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01.04.2014 | Research article | Ausgabe 2/2014 Open Access

Breast Cancer Research 2/2014

N-myc downstream-regulated gene 2 expression is associated with glucose transport and correlated with prognosis in breast carcinoma

Breast Cancer Research > Ausgabe 2/2014
Ji Ma, Wenchao Liu, Hang Guo, Shaoqing Li, Wei Cao, Xilin Du, Shixiong Lei, Wugang Hou, Lize Xiong, Libo Yao, Nanlin Li, Yan Li
Wichtige Hinweise

Electronic supplementary material

The online version of this article (doi:10.​1186/​bcr3628) contains supplementary material, which is available to authorized users.
Ji Ma, Wenchao Liu, Hang Guo contributed equally to this work.

Competing interests

The authors declare that they have no competing interests.

Authors’ contributions

All authors conceived of the study and participated in its design. JM, WCL and HG performed most of the experiments. SLi performed xenograft experiments. WC participated in all statistical analyses. XD and SLei provided formalin-fixed, paraffin-embedded, archived patient materials and conducted pathologic reviews and clinical data evaluations. WH performed immunostaining and quantitative analyses. NL and YL interpreted the data and drafted the manuscript. JM, WCL, HG, SLi, WC, XD, SLei, WH, LX and LY revised the manuscript critically. All authors read and approved the final manuscript.



N-myc downstream-regulated gene 2 (NDRG2), a novel tumour suppressor and cell stress-related gene, is involved in many cell metabolic processes, such as hormone, ion and fluid metabolism. We investigated whether NDRG2 is involved in any glucose-dependent energy metabolism, as well as the nature of its correlation with breast carcinoma.


The correlations between NDRG2 expression and glucose transporter 1 (GLUT1) expression in clinical breast carcinoma tissues were analysed. The effects of NDRG2 on glucose uptake were assessed in breast cancer cells and xenograft tumours. The consequences of NDRG2-induced regulation of GLUT1 at the transcription and translation levels and the interaction between NDRG2 and GLUT1 were examined.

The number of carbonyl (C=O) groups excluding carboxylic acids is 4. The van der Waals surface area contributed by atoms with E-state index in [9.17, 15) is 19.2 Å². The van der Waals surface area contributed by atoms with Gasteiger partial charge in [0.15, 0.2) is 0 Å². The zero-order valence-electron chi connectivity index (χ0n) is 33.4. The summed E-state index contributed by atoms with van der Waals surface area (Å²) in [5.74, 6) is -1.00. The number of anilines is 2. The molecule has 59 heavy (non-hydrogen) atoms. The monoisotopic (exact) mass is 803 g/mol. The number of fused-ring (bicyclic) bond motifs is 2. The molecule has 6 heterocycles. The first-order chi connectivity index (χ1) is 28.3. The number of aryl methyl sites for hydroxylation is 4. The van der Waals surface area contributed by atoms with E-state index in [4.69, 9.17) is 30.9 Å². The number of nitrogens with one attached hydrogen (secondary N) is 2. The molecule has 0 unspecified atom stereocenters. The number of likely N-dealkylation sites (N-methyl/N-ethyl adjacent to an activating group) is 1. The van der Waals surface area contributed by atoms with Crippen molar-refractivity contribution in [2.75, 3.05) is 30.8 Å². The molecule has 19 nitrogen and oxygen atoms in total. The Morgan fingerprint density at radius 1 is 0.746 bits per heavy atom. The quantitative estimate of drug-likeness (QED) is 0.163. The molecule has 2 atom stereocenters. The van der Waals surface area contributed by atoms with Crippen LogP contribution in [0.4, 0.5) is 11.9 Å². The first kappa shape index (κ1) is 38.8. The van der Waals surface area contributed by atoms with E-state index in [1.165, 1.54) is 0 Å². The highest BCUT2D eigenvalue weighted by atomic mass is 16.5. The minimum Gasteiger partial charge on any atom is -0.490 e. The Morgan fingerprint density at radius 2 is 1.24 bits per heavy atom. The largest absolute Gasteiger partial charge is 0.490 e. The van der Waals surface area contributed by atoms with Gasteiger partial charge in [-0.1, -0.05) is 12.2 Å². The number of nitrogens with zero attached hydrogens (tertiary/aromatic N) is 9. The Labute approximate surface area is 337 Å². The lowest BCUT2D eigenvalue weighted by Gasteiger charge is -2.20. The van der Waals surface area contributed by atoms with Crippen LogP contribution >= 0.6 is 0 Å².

Data derived from clinical breast carcinoma specimens revealed that (1) patients with high NDRG2 expression had better disease-free survival and overall survival than those with low NDRG2 expression and (2) NDRG2 expression was negatively correlated with GLUT1 expression in these breast carcinoma tissues. NDRG2 inhibited glucose uptake by promoting GLUT1 protein degradation without affecting GLUT1 transcription in both breast cancer cells and xenograft tumours. In addition, NDRG2 protein interacted and partly colocalised with GLUT1 protein in cell cytoplasm areas.


The results of our study support the notion that NDRG2 plays an important role in tumour glucose metabolism, in which GLUT1 is a likely candidate contributor to glucose uptake suppression and tumour growth. Targeting the actions of NDRG2 in cell glucose-dependent energy delivery may provide an attractive strategy for therapeutic intervention in human breast carcinoma.
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